Wolfsburg, Germany- In the midst of finger-pointing exchanges, it seems that the truth about who is actually behind the emissions scandal at Volkswagen is finally coming to surface. After the chief executive Winterkorn resigned “in the interest of the company” and denied any wrongdoing and not knowing anything about the “diesel dupe,” it seems that he may have been telling the truth.
Markus Schneider, 22, was hired on as an intern at Volkswagen as part of the HR team. His tasks primarily entailed bringing coffee to his boss, making copies and answering phones in a true polite manner.
But Markus wanted more; he wanted to leave his mark at Volkswagen. On his own, he came up with the “Diesel Dupe”, a device that was put in diesel engines and could detect when they were being tested, changing the performance accordingly to improve results.
“The CEO’s didn’t know about it, of course not,” Markus told us in a confidential interview. “I acted on my own. I went to the designers and manufacturers and told them that this new device is mandatory in every vehicle. As an intern, they all knew the power I had and didn’t question my orders. Within weeks, they started installing the diesel dupe. I was very proud of myself.”
The recent scandal, however, upsets Markus very much. “I was hoping to get a promotion, you know. It is a brilliant scamming technique and I fooled everyone at Volkswagen. Now, everyone is resigning and I am out of job. It definitely didn’t turn out how I wanted it to.”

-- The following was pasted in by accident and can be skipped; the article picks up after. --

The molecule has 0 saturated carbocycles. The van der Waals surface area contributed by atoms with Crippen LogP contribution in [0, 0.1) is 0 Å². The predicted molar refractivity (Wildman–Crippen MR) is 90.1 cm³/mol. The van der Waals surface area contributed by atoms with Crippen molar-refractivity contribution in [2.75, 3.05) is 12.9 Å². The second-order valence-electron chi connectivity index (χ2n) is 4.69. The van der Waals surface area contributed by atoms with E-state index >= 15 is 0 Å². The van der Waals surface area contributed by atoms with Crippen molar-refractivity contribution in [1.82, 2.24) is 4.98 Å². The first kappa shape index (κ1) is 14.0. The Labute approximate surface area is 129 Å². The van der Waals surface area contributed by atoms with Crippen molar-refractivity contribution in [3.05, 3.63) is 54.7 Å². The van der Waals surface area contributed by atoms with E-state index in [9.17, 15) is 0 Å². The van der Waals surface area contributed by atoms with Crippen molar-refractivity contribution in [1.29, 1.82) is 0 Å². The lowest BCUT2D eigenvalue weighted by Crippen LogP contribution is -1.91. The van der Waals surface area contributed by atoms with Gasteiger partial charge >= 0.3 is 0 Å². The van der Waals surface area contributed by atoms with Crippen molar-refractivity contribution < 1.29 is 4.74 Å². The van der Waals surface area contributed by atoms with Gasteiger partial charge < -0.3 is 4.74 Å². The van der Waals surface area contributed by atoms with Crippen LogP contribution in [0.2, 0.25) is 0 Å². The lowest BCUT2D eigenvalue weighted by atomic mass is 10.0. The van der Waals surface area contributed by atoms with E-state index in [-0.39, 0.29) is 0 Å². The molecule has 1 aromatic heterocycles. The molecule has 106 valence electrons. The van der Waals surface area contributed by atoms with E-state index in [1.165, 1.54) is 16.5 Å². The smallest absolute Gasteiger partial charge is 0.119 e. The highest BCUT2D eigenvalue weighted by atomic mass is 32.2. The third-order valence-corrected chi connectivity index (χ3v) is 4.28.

Inspired by The Onion
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Berlin, Germany- People across Europe have woken up to some shocking news on the morning of August 22, 2015. Angela Merkel, Chancellor of Germany and the unofficial leader of the European Union, decided to resign from her position.
Looking tired and weary-eyed, dressed in her usual frumpy power suit, she held an emergency press conference in the Press and Information Office of the Federal Government in Berlin. “I stand here before you to tell you that today I officially resign as a Chancellor of Germany. Recent years have brought on so much baloney, I think I just don’t want to deal with it anymore […] and honestly, I just don’t get paid enough to deal with this s*it.”
When asked what are some main reasons for her sudden resignation, she laughed loudly and stated: “Where should I even begin?”
In her three hours long explanation speech, she stated that “it all started with Americans spreading the financial crisis upon everyone, and while Germans are good with savings and planning, other nations aren’t and they just pissed away the money and then came to me to bail them out […] So everyone is unemployed, and now we have millions of so-called “refugees” who are fleeing to Europe and expect me to take care of them. We don’t have enough money for everyone, don’t you get this? WE DON’T HAVE ENOUGH MONEY!”